FAA Owes Ford Hefty Back Rent
GRAND RAPIDS — The Federal Aviation Administration is in arrears to the Gerald R. Ford International Airport for $412,000 in office lease payments it has racked up over the past two years because it refuses to pay GFIA's exisiting market rates.
The agency has paid zero to date for the lease of 3,039 square feet of office space over the past 26 months, according to Bruce Schedlbauer, the airport's manager of marketing and communications.
Schedlbauer said the current terminal rental rate is $52.38 per square foot annually and that the FAA has proposed a rate in the $20-some range, which is "not acceptable."
Airport officials tried negotiating with the FAA during mediation in August. The FAA subsequently cancelled a scheduled follow-up meeting on the issue.
"They claimed the rate was not fair and equitable, and they apparently did their own study showing that the rate should be something less than the published rate is," Schedlbauer said. "Interestingly, the TSA (Transportation Security Administration), a sister federal agency, pays us the existing market lease rate. It's the same federal government, so why would one pay and one not?"
In September, the FAA asked whether it could split a portion of its currently leased space at GFIA, but the airport turned down the request due to its inability to re-lease a portion of the space due to an ingress-egress code issue involving the current configuration of space. Splitting up the space would leave the airport holding a "non-economic remnant," Schedlbauer said.
"We're very happy to work with them, but not if it's to leave us in a position worse off than we would otherwise be in," he noted.
The airport is 100 percent financially self-supporting, Schedlbauer pointed out. It does not use any local, county, state or federal tax dollars to support either operations or facilities development. Meanwhile, GFIA has been forced to absorb the $412,000 in back rent.
He sees the present situation as "very unfortunate" because up to now the FAA has been a great partner to GFIA in providing air traffic control services and navigation aid services.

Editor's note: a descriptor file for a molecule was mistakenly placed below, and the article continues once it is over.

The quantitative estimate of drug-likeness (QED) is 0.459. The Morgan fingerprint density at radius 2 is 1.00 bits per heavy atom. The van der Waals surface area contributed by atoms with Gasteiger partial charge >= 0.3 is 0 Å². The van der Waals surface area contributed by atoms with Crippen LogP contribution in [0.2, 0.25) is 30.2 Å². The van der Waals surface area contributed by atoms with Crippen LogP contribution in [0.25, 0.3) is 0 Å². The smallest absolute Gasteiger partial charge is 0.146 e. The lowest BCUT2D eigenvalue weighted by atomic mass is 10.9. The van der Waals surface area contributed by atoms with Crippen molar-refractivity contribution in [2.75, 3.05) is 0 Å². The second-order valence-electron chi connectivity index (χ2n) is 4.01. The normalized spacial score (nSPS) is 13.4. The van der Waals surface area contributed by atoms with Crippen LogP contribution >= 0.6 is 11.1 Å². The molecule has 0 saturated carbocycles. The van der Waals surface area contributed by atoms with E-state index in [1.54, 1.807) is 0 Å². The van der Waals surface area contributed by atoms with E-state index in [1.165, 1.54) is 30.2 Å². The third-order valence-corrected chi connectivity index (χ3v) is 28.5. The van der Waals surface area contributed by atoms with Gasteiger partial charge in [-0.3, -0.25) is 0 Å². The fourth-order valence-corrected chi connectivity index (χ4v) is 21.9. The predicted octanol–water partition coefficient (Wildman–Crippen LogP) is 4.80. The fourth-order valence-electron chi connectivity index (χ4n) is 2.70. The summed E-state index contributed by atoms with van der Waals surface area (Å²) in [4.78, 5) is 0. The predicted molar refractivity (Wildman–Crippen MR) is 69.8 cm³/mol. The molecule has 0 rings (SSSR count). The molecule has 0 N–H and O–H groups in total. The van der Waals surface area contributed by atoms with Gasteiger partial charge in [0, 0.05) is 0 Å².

"But on the other hand, this is business. We're not in the business of cutting deals on our lease spaced. We're charged with being economically self-sufficient, and one of the reasons we are is because we charge fair and equitable rates for leases. They have had more than enough time."
The FAA has been mum on the matter since September. GFIA and its legal counsel have discussed possible action and are going to arbitration to resolve the problem. In executive session on Nov. 24, the Kent County Board of Aeronautics instructed GFIA staff to craft a final settlement offer to the FAA.
Failing that, GFIA will resort to legal action to recoup the back rent, Schedlbauer said.
"We think we have a very solid case. First off, everybody else, including the TSA, is paying the published lease rates. We don't have anyone else that has refused to pay that."
The FAA sees it differently.
Tony Molinaro, FAA spokesman for the Great Lakes region, said the FAA leases office space at most of the nation's commercial airports as part of what is called "grant assurances."
"Airports that get federal grants sign a document giving us certain assurances, one of them dealing with the leasing of space — not just office space but other kinds of space needs for equipment," he explained. "We get space leased to us at what we consider a fair market value."
Molinaro said prior to expiration of the FAA's 10-year contract with GFIA in September 2002, the agency was paying a rate of $13 to $14 per square foot at Ford International, but at contract renewal time the lease rates had nearly quadrupled, so the FAA let the lease expire.
He said the FAA did a study of comparable office space in the Grand Rapids area, including downtown, and the rate range was $20 to $25 per square foot.
The FAA leases not only office space, but space for an emergency generator for the tower and other equipment that has to be there in order to run the airport, he said.
"We feel that $53, which is quadruple what we were paying and double what would be fair market in Grand Rapids itself — that's where we had an issue with the airport."
Molinaro said the agency has been trying to work with the airport since then to try to come to some kind of agreement.
"We feel, according to the grant assurances, that as part of taking federal money for airport improvements the airport has agreed that our space would be at what's considered a fair market value."